“Got a sec?” The pop up window on the corner of my laptop asks me.
I glance down from the document that I am working on which is due in thirty minutes. The “presence” feature on my Microsoft Lync client is set to “in a meeting,” which is meant to politely convey “do not disturb.”
It is John from Sales, again. Probably looking for a quick answer to something that he can look up himself.
I ignore John.
As I go back to the document and re-gather my thoughts, my phone rings. From the corner of my eye I can see that it is Phil, my colleague in Marketing. Knowing that he can knock on my door if it is urgent, I go back to my deliverable.
I forget that the office phone system has a default “find me follow me” setting!
My cell phone starts to ring. It is the system trying to stalk me. It rings a few times, almost chidingly, before reluctantly redirecting Phil to my voicemail message.
Does this sound familiar? Do you ever feel that technology is stalking you?
Living in a world of “presence” can be stressful.
It also can be intrusive.
There are many apps that we use every day, which are intended to ease our lives. Though, in reality, they often turn out to be intrusive.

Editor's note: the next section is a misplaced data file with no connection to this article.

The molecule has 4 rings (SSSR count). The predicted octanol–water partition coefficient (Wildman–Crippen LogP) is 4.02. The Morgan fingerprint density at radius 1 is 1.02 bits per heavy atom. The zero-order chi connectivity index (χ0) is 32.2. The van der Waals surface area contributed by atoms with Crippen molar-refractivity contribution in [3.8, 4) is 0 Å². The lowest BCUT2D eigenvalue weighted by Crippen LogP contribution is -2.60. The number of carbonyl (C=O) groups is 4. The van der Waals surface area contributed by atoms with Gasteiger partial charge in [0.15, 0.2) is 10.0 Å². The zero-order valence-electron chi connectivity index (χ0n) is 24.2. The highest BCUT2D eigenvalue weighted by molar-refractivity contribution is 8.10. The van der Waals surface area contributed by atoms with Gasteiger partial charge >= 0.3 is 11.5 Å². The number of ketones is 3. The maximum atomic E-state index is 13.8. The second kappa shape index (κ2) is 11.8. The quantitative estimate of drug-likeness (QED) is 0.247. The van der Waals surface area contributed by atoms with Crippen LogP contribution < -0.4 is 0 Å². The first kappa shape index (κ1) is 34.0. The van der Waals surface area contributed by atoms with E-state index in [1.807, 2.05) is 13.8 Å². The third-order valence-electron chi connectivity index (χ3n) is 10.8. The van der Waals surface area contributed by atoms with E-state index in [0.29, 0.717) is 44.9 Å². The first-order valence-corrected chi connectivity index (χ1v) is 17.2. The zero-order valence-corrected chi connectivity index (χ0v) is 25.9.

How do you react to them?
- Helpful Customer Service Reps that interrupt my browsing with offers to assist me in finding what I am looking for.
- Online marketing pop-ups that partially block what I am reading until I choose to subscribe to the site, or not. This tool, used by a number of digital media marketing experts, provides readers the option to subscribe to a blog or website, though the intrusion is often annoying.
- Location services on my smartphone that track and store every location that I visit.
- Retail stores that track my movement within or outside their stores to see if their promos are effective. Or, go one step further and try to push offers to me if I am connected to their in-store Wi-Fi.
- Facial recognition apps that let Google Glass identify me in a crowd based on my online profile. This may not have touched many of us yet, though you cannot say that if you live in Dubai.
I am the first to admit that a number of the above scenarios can be controlled – to an extent – by modifying the privacy and visibility settings of the applications.
However, living under a rock is not an option in this digital age.
So we trek on, knowing that technology may be stalking us…